Latin America & Caribbean

Venezuelans receive first Red Cross aid amid crisis

A man walks away after receiving a drum to collect water and water purification tablets from members of the Venezuelan Red Cross in Catia neighborhood in Caracas, Venezuela, on April 16, 2019 Image copyright AFP
Image caption Shortages of drinking water mean water containers and purification tablets were in high demand

The first shipment of humanitarian assistance from the international Red Cross is being distributed in Venezuela after it arrived on Tuesday.

The shipment comes a few weeks after President Nicolás Maduro reached a deal with the group to deliver aid.

The socialist president had previously repeatedly denied the existence of a humanitarian crisis in Venezuela.

He had also blocked the delivery of aid from the US and other countries, saying it was part of "an imperialist plot".

Image copyright AFP
Image caption Crowds surrounded the lorries brining in the aid
Image copyright AFP
Image caption And queues quickly formed to get water purification tablets

Following the agreement reached with President Maduro, the International Committee of the Red Cross (ICRC) announced it would triple its budget for operations in Venezuela from about $9m (£6.8m) to about $24.6m.

In a briefing to the United Nations security council earlier this month, the UN humanitarian chief Mark Lowcock warned that "an estimated seven million people were in dire need of humanitarian assistance", some 25% of the population in Venezuela.

The president of the Red Cross in Venezuela, Mario Villarroel, said the shipment contained medical supplies, electricity generators and medicines.

Mr Villarroel said the aid would be distributed according to the fundamental principles of the ICRC: neutrality, impartiality and independence.

The shipment comes two months after opposition leader Juan Guaidó co-ordinated a shipment of aid from the US, Colombia and other countries that have recognised Mr Guaidó as interim leader.

Mr Guaidó, who leads the National Assembly, argues that President Maduro is a "usurper" because he was re-elected in polls that have been widely disputed.

Citing articles in the constitution which state that if the presidency is "vacant", the head of the National Assembly should take over power temporarily, Mr Guaidó declared himself acting president.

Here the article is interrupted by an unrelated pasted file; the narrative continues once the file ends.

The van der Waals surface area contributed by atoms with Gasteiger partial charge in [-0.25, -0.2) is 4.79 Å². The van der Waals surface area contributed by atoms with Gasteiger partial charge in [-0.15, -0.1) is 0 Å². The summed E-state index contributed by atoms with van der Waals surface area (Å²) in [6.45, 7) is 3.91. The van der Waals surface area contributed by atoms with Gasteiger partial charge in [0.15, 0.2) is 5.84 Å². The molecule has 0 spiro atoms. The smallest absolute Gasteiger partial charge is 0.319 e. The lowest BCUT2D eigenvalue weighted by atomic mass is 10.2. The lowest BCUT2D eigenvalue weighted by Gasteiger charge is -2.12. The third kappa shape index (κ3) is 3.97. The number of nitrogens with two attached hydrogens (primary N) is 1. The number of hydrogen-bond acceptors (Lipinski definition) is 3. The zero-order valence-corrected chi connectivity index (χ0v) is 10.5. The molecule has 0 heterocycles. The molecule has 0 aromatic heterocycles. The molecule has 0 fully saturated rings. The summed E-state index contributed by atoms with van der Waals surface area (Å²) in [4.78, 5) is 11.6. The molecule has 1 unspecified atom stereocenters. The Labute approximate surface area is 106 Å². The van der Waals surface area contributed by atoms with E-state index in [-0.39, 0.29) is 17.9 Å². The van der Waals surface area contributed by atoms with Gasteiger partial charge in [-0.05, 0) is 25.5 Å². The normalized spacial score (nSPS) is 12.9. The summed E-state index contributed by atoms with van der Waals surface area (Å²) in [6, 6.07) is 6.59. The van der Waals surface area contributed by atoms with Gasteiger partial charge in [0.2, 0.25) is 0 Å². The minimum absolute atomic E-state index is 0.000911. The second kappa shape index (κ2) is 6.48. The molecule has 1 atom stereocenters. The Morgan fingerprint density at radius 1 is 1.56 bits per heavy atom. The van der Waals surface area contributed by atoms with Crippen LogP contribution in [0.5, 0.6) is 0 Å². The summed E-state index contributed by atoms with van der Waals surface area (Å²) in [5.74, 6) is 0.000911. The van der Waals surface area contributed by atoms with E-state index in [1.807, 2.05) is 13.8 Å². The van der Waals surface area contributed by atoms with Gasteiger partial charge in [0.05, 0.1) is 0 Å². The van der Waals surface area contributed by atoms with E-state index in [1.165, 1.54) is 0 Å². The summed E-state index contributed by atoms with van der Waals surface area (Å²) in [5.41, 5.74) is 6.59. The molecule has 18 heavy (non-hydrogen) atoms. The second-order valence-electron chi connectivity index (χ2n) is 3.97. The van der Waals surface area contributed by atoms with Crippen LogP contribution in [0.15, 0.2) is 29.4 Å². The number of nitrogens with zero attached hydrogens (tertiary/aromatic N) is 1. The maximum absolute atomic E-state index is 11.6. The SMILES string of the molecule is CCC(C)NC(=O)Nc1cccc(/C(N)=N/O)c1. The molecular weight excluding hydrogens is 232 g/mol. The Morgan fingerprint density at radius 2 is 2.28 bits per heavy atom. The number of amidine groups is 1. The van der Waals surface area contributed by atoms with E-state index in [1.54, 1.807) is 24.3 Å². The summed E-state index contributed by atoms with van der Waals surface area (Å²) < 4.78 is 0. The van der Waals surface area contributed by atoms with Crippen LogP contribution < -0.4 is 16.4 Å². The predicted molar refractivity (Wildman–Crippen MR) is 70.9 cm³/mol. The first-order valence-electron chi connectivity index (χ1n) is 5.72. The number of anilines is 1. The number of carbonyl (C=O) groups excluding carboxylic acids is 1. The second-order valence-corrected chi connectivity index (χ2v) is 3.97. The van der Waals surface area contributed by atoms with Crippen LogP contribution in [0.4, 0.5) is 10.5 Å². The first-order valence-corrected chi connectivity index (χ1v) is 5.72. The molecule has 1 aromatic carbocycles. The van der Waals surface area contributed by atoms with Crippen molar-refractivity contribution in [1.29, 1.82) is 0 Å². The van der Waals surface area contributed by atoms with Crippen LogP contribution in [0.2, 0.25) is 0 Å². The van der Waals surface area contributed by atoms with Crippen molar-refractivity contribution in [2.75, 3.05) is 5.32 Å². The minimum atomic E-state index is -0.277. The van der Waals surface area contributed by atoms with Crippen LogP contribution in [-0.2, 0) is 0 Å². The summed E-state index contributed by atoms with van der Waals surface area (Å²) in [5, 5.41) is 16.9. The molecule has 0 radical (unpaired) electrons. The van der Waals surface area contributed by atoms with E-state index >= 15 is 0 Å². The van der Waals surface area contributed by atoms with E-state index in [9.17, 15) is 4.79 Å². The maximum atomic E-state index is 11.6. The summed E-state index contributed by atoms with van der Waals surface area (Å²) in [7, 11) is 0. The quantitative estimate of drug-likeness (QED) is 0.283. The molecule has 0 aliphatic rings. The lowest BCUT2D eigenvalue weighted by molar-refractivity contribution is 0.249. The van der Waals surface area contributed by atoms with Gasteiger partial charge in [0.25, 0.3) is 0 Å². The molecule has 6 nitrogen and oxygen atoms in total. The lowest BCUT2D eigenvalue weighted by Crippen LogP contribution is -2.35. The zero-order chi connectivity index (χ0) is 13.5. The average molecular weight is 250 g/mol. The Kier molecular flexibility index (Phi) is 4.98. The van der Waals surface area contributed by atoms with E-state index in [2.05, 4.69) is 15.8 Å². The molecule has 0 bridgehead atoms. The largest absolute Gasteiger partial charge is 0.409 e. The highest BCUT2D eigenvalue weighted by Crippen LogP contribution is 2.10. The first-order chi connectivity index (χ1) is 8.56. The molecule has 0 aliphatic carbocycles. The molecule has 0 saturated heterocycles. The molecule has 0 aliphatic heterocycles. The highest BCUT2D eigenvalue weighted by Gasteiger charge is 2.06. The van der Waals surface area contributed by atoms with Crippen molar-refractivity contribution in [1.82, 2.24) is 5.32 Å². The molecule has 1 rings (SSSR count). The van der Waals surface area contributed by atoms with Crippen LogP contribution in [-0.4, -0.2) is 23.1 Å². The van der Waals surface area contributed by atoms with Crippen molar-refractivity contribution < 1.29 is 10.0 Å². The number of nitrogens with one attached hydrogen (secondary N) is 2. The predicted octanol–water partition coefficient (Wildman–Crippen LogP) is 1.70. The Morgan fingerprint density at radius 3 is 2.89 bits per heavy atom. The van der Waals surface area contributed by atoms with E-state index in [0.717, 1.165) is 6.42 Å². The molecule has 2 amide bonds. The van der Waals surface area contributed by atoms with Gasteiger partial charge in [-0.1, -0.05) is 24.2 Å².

President Maduro accuses Mr Guaidó of plotting a coup against him and of trying to use aid as a cover for a US invasion.

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Media captionMaduro: US 'warmongering' in order to take over Venezuela

He blocked trucks and ships trying to deliver aid from entering the country, arguing that they did not follow international protocols. This led to a stand-off at the border and in February the Venezuelan government temporarily closed its border with Colombia.

But with the humanitarian crisis worsening - 22% of children below the age of five suffer from chronic malnourishment according to the US - President Maduro said that "every [humanitarian assistance] that was legal, was very welcome".

Image copyright Reuters
Image caption The opposition says that the ICRC's arrival proves that there is a humanitarian crisis

Mr Guaidó welcomed the arrival of the ICRC shipment, saying that "it was down to the pressure and mobilisation of everyone in the streets".

"The regime denied the [existence of] a complex humanitarian emergency, but thanks to our pressure and mobilisation it was forced to acknowledge it," he tweeted [in Spanish].

Mr Guaidó has called on Venezuelans to take to the streets in further anti-government protests on Friday to maintain the pressure on Mr Maduro's government.

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